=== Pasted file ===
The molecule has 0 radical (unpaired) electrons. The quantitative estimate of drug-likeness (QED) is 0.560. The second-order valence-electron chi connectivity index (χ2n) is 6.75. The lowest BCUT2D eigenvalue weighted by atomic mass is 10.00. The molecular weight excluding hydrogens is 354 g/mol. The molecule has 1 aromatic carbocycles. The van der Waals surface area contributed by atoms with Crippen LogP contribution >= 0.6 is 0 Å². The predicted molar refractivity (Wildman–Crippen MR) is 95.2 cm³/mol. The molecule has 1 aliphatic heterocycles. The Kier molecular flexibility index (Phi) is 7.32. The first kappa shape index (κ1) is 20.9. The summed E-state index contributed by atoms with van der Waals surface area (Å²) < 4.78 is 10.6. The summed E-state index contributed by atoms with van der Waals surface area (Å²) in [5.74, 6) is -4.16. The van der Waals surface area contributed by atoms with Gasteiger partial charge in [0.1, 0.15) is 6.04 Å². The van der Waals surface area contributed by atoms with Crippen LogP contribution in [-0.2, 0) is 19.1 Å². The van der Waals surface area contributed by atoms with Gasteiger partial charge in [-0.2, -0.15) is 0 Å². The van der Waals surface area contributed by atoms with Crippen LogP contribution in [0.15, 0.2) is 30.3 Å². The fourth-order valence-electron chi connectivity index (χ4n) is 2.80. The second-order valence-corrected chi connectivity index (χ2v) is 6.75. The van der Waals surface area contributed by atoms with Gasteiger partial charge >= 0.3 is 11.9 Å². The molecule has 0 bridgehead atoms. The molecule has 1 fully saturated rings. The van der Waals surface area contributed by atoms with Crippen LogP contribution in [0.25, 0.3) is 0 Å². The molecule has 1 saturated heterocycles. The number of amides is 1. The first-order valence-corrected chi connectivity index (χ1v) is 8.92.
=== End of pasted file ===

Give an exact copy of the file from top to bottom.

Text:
The molecule has 0 radical (unpaired) electrons. The quantitative estimate of drug-likeness (QED) is 0.560. The second-order valence-electron chi connectivity index (χ2n) is 6.75. The lowest BCUT2D eigenvalue weighted by atomic mass is 10.00. The molecular weight excluding hydrogens is 354 g/mol. The molecule has 1 aromatic carbocycles. The van der Waals surface area contributed by atoms with Crippen LogP contribution >= 0.6 is 0 Å². The predicted molar refractivity (Wildman–Crippen MR) is 95.2 cm³/mol. The molecule has 1 aliphatic heterocycles. The Kier molecular flexibility index (Phi) is 7.32. The first kappa shape index (κ1) is 20.9. The summed E-state index contributed by atoms with van der Waals surface area (Å²) < 4.78 is 10.6. The summed E-state index contributed by atoms with van der Waals surface area (Å²) in [5.74, 6) is -4.16. The van der Waals surface area contributed by atoms with Gasteiger partial charge in [0.1, 0.15) is 6.04 Å². The van der Waals surface area contributed by atoms with Crippen LogP contribution in [-0.2, 0) is 19.1 Å². The van der Waals surface area contributed by atoms with Gasteiger partial charge in [-0.2, -0.15) is 0 Å². The van der Waals surface area contributed by atoms with Crippen LogP contribution in [0.15, 0.2) is 30.3 Å². The fourth-order valence-electron chi connectivity index (χ4n) is 2.80. The second-order valence-corrected chi connectivity index (χ2v) is 6.75. The van der Waals surface area contributed by atoms with Gasteiger partial charge >= 0.3 is 11.9 Å². The molecule has 0 bridgehead atoms. The molecule has 1 fully saturated rings. The van der Waals surface area contributed by atoms with Crippen LogP contribution in [0.25, 0.3) is 0 Å². The molecule has 1 saturated heterocycles. The number of amides is 1. The first-order valence-corrected chi connectivity index (χ1v) is 8.92.